Bad news, worse news, grim news in maths education

Geoff Prince warns of a maths teacher shortage, again. His Australian Mathematical Sciences Institute regularly sets out stats showing a shortage of school maths teachers and this morning he adds that despite recruitment strategies it will not improve soon.

And now he and Michael O’Connor warn that it would take 13.5 years for new maths teaching graduates to equal retirements of maths teachers, and teachers who take maths classes. To reduce the number of teachers who are not maths trained but teach the discipline to 10 per cent it would take 21 years.

This really really matters;

Out-of-field teaching in mathematics not only affects the learning outcomes of students, it limits our schools’ ability to mount the intermediate and advanced subjects at Years 10 through 12 which lead to degrees in science, engineering, medicine and so on. It is worst in regional, remote and mid to low SES communities and is therefore an equity issue, not only limiting educational access but driving down adult numeracy. From an economic view-point it chokes the supply of mathematically and statistically capable professionals in an era of increasing demand.”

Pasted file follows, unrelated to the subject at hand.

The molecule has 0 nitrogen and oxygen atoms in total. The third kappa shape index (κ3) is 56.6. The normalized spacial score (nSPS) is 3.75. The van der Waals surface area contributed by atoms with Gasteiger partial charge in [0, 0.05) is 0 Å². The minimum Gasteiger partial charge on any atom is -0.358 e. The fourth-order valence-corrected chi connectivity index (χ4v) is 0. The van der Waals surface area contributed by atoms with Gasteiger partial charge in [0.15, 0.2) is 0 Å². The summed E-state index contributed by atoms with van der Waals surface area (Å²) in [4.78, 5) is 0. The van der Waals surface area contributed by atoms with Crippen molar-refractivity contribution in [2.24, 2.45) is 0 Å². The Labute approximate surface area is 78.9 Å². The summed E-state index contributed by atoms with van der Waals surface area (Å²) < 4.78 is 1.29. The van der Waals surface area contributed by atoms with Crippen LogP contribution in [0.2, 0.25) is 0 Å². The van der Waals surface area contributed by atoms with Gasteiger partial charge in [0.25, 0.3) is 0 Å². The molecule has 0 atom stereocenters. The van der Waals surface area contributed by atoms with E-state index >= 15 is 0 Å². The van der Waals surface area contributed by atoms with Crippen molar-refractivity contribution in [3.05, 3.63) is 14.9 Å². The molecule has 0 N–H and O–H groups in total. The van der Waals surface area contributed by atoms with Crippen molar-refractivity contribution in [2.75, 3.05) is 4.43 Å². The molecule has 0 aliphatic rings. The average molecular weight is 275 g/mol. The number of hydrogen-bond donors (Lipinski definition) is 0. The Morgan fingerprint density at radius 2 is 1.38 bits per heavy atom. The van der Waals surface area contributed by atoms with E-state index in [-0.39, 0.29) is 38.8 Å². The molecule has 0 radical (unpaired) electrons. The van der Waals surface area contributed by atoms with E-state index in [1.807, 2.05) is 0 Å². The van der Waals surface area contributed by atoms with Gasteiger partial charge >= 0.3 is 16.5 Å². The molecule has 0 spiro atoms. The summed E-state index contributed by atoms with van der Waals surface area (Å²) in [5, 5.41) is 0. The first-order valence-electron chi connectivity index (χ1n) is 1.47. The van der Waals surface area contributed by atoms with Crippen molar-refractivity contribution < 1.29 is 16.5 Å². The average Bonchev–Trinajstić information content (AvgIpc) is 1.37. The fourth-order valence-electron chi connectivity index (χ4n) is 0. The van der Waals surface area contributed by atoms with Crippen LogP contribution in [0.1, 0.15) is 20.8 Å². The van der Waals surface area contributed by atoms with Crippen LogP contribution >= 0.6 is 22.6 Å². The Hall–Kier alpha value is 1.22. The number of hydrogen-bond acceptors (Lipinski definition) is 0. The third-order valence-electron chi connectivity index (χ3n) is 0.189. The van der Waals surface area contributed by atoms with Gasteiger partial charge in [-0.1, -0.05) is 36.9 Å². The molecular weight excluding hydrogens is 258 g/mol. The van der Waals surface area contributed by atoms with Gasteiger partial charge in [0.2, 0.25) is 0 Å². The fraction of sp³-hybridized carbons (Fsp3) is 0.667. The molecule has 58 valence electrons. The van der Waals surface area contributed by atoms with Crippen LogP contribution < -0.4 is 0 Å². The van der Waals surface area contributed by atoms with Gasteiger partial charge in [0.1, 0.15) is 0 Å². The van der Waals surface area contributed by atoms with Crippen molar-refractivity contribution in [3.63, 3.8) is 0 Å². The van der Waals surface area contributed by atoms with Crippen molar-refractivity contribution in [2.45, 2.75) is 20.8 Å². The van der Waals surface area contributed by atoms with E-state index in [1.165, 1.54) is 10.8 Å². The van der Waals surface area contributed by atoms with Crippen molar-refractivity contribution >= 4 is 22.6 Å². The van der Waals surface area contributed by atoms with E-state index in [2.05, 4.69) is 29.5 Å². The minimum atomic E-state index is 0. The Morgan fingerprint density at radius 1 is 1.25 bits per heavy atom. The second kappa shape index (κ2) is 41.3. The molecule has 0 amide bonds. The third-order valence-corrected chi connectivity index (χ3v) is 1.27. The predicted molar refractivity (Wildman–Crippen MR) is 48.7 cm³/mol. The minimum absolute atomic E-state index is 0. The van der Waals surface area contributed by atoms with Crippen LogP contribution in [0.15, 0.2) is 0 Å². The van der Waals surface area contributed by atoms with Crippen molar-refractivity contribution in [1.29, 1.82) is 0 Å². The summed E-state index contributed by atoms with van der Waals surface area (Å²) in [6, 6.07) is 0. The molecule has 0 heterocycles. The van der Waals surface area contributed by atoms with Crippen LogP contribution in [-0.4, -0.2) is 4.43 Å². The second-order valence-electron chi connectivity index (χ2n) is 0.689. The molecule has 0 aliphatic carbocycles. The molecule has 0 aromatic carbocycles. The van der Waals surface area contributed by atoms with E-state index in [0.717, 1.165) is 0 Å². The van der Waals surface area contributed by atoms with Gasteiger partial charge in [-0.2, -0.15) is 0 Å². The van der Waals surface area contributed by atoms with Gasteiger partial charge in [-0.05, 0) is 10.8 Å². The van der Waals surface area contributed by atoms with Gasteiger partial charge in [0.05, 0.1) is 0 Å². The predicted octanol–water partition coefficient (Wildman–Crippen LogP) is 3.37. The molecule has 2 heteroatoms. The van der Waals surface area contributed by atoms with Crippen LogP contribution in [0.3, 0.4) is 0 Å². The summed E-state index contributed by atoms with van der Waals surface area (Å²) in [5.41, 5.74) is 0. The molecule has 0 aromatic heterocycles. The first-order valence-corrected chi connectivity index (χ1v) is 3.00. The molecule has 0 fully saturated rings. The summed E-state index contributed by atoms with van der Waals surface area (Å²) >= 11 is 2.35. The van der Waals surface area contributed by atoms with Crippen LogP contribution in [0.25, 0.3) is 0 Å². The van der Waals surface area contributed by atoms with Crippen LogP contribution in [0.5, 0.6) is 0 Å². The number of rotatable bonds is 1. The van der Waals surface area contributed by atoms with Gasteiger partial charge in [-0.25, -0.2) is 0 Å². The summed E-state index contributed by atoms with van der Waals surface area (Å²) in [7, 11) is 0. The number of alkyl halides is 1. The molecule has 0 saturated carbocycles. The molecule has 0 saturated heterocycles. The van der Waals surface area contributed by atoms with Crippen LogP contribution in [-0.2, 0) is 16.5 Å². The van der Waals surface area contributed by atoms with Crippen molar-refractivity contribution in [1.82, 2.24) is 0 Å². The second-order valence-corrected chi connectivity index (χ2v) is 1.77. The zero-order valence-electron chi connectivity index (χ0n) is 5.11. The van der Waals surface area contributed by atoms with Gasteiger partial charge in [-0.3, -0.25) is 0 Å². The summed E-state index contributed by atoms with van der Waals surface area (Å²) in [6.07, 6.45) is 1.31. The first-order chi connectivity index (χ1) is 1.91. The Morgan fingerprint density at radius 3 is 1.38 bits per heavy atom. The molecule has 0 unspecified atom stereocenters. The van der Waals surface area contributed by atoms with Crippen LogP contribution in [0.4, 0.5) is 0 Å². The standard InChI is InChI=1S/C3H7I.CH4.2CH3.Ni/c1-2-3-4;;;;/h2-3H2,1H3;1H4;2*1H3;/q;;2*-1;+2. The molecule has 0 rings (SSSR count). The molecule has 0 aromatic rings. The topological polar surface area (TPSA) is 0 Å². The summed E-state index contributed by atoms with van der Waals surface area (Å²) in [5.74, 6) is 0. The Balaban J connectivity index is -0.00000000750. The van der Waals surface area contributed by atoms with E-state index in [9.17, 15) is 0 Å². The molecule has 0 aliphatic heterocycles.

That’s the bad news. The worse news is that there is no way we can make-do without out of field teachers who retrain; for every thousand maths-teaching grads Australia needs to retrain up to 600 out of field teachers.

The grim news is AMSI’s estimate that there are 1500 third year maths undergraduates in a given year and not many of them will take up teaching, “with many more heading into further study or lucrative employment in an economy hungry for data science, optimisation and algorithms.”

“Clearly, our universities must increase undergraduate numbers in mathematics and statistics to restock the teacher workforce. We leave the reader to ponder how this might be done when the social demographic which produces school teachers is so poorly supplied with in-field teachers of mathematics!, ” Prince and O’Connor warn.

So, what’s the good news? There isn’t any.

“Australia is not alone in having a severe out-of-field problem in mathematics. However, the combination of multiple jurisdictions and institutions which train, employ and register teachers has made our problem almost intractable. The time for shouting at the issue has long passed, what we need now is leadership.”


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